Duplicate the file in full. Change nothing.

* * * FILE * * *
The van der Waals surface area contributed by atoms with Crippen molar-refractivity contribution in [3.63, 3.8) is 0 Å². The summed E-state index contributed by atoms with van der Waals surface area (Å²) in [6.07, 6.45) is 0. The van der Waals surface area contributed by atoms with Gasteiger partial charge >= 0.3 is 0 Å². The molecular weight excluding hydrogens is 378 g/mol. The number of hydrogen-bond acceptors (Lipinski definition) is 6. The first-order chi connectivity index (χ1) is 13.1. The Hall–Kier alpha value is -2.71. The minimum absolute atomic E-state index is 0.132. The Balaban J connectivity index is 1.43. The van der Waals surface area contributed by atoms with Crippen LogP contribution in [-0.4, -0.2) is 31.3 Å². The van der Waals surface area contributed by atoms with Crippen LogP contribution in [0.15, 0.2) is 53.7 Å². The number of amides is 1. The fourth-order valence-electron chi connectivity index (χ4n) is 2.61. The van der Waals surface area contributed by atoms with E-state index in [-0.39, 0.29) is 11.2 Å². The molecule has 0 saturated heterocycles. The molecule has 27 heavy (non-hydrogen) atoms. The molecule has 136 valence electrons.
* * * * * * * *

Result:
The van der Waals surface area contributed by atoms with Crippen molar-refractivity contribution in [3.63, 3.8) is 0 Å². The summed E-state index contributed by atoms with van der Waals surface area (Å²) in [6.07, 6.45) is 0. The van der Waals surface area contributed by atoms with Gasteiger partial charge >= 0.3 is 0 Å². The molecular weight excluding hydrogens is 378 g/mol. The number of hydrogen-bond acceptors (Lipinski definition) is 6. The first-order chi connectivity index (χ1) is 13.1. The Hall–Kier alpha value is -2.71. The minimum absolute atomic E-state index is 0.132. The Balaban J connectivity index is 1.43. The van der Waals surface area contributed by atoms with Crippen LogP contribution in [-0.4, -0.2) is 31.3 Å². The van der Waals surface area contributed by atoms with Crippen LogP contribution in [0.15, 0.2) is 53.7 Å². The number of amides is 1. The fourth-order valence-electron chi connectivity index (χ4n) is 2.61. The van der Waals surface area contributed by atoms with E-state index in [-0.39, 0.29) is 11.2 Å². The molecule has 0 saturated heterocycles. The molecule has 27 heavy (non-hydrogen) atoms. The molecule has 136 valence electrons.